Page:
We snapped some shots of the super-cool sculptures, which are on display through April 26th. You can find out more about Canstruction by visiting their webpage and using hashtag #CANstructionPHL when chatting about the project on social media.



Artist Sets Up “Selfie Zones” in Philadelphia

A photo posted by Kid Hazo (@kidhazo) on

Philadelphia street artist Kid Hazo — he of the giant PPA parking ticket and the Claes Oldenburg paint-dollop turned poop emoji — put a few new pieces on the streets this morning: Selfie zones.

Unlike the No Selfie Zone prank by Jena Kingsley, Kid Hazo is actually encouraging people to take them — a fresh change of pace from the anti-selfie propaganda constantly spewed by the media. Read more »

There’s a 900-Pound Gorilla Sculpture Made Out of Car Hoods at Philadelphia Zoo

"Blue Gorilla" by Don Kennell

“Blue Gorilla” by Don Kennell

The Philadelphia Zoo is home to a whole new crew of creatures, thanks to a new exhibit comprising animal sculptures made with recycled, renewed, reused and repurposed materials.

“Second Nature: Junk Rethunk” is on display now at the Zoo. Twelve artists from across the globe got together to make the 70 eco-friendly artworks that are made out of everything from burned-out spark plugs and recycled plastic bottles to wads of chewing gum.

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New Sculpture Erected Along Schuylkill River Trail

Photo by Margot Berg  / Creative Philadelphia

Photo by Margot Berg / Creative Philadelphia

Joggers, roller-bladers and that one woman who skips along the Schuylkill River trail will notice a new sculpture marking their path.

“Air,” a work by Philadelphia sculptor Walker Hancock was erected after a $30,000 renovation. It had been sitting in storage since 1999, when the Civic Center, where it was initially erected, was destroyed. More on its history from Newsworks:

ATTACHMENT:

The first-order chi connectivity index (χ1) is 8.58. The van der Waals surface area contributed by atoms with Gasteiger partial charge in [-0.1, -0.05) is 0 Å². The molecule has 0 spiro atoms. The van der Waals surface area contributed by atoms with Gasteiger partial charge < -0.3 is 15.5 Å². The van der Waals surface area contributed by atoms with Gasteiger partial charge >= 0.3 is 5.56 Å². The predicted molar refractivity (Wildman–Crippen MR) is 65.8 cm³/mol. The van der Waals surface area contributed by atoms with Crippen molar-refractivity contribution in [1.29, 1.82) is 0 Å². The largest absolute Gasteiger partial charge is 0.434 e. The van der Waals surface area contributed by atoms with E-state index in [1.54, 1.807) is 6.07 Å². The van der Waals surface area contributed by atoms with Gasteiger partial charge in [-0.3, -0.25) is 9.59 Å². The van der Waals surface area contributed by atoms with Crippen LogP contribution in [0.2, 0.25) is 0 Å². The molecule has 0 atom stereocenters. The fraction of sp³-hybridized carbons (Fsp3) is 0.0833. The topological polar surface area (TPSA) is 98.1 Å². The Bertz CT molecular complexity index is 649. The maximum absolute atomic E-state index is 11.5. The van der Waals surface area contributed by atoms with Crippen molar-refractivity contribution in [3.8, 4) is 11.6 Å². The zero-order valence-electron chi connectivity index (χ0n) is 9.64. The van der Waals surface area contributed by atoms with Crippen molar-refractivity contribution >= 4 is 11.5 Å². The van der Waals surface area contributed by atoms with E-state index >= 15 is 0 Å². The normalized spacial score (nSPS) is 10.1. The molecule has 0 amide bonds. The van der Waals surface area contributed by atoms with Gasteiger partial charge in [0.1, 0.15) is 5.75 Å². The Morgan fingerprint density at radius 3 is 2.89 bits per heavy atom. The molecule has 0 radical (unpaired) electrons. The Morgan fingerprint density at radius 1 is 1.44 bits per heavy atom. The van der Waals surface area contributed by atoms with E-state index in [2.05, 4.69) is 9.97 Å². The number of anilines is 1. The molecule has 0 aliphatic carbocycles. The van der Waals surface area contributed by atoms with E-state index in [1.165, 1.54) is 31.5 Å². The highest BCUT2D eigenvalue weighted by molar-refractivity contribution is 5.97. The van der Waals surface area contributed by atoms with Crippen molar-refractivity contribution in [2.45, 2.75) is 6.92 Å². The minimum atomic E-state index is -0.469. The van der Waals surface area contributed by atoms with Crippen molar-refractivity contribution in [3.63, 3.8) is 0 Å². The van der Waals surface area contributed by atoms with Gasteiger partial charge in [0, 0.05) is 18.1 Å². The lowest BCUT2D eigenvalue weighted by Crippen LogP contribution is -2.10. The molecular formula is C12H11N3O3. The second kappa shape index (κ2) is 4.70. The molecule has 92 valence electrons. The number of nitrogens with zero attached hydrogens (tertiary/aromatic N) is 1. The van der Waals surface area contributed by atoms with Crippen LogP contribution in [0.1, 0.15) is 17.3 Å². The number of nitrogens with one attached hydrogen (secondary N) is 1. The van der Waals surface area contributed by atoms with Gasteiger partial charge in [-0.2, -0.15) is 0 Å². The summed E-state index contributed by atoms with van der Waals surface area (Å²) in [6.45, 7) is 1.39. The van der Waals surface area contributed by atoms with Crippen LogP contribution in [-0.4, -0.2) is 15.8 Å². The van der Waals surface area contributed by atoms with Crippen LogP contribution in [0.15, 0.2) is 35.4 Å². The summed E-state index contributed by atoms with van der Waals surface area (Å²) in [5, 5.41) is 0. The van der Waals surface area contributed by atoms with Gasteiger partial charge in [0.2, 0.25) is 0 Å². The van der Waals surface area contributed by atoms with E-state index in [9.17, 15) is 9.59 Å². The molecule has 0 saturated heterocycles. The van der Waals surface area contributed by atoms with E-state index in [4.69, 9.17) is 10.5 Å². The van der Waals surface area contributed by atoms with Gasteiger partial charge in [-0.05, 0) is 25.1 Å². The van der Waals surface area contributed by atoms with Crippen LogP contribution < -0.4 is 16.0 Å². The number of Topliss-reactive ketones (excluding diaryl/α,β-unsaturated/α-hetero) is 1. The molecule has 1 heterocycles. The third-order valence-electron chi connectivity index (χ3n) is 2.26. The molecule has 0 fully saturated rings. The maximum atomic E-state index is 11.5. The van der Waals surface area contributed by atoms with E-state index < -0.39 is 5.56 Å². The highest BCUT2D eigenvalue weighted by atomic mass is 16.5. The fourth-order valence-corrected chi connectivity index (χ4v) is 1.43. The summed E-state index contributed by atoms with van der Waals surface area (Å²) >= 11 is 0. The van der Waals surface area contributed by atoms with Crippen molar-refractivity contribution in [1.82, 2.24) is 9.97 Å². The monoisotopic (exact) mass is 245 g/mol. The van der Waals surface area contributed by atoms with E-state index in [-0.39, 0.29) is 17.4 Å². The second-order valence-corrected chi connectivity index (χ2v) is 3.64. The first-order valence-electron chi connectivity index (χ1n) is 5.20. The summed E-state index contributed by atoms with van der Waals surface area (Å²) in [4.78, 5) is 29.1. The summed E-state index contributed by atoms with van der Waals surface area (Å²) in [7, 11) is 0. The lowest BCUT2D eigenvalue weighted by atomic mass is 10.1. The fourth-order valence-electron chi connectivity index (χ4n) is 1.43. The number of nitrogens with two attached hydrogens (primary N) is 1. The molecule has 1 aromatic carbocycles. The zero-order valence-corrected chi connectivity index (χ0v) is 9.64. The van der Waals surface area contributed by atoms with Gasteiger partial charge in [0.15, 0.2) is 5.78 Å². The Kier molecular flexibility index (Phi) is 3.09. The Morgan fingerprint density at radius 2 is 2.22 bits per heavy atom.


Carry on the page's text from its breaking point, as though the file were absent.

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These Miniature Sculptures by Philly-Based Artist Are Too Cute for Words

scupltures

Images via Mackenzie McAlpin

The latest objects to get the Honey, I Shrunk the Kids treatment? These adorable — and crazily collectible — sculptures by Philly artist Mackenzie McAlpin. The precious miniatures are recreations of some of our favorite normal-sized objects (think pancakes and syrup). They’re the best kind of nicknack because they don’t take up too much space. Are they exceedingly functional? Not quite, but they still pack a visual punch when tidily clustered or sprinkled upon a shelf.

Select a sampling of the quirky minis from the recently-launched site of McAlpin. It’s stocked to the brim with scaled-down mugs, planters and tacos. (So. Good.) Smitten yet? We’re already brainstorming desk arrangements.  Read more »

Check Out This Beautiful Graffiti Made Out of Silk

You might know Aubrie Costello from her day job as store manager of Bus Stop. But when she’s not at the Queen Village boutique, she’s creating incredible art installations on the walls of residential homes, in store windows, and for galleries. She refers to her work as ‘silk graffiti,’ but it’s far more subtle than what we typically think of when we think of graffiti. Her pieces are haunting phrases, quotes or simple words, rendered in looping strips of shredded silk that she tacks to the wall with nails.  Read more »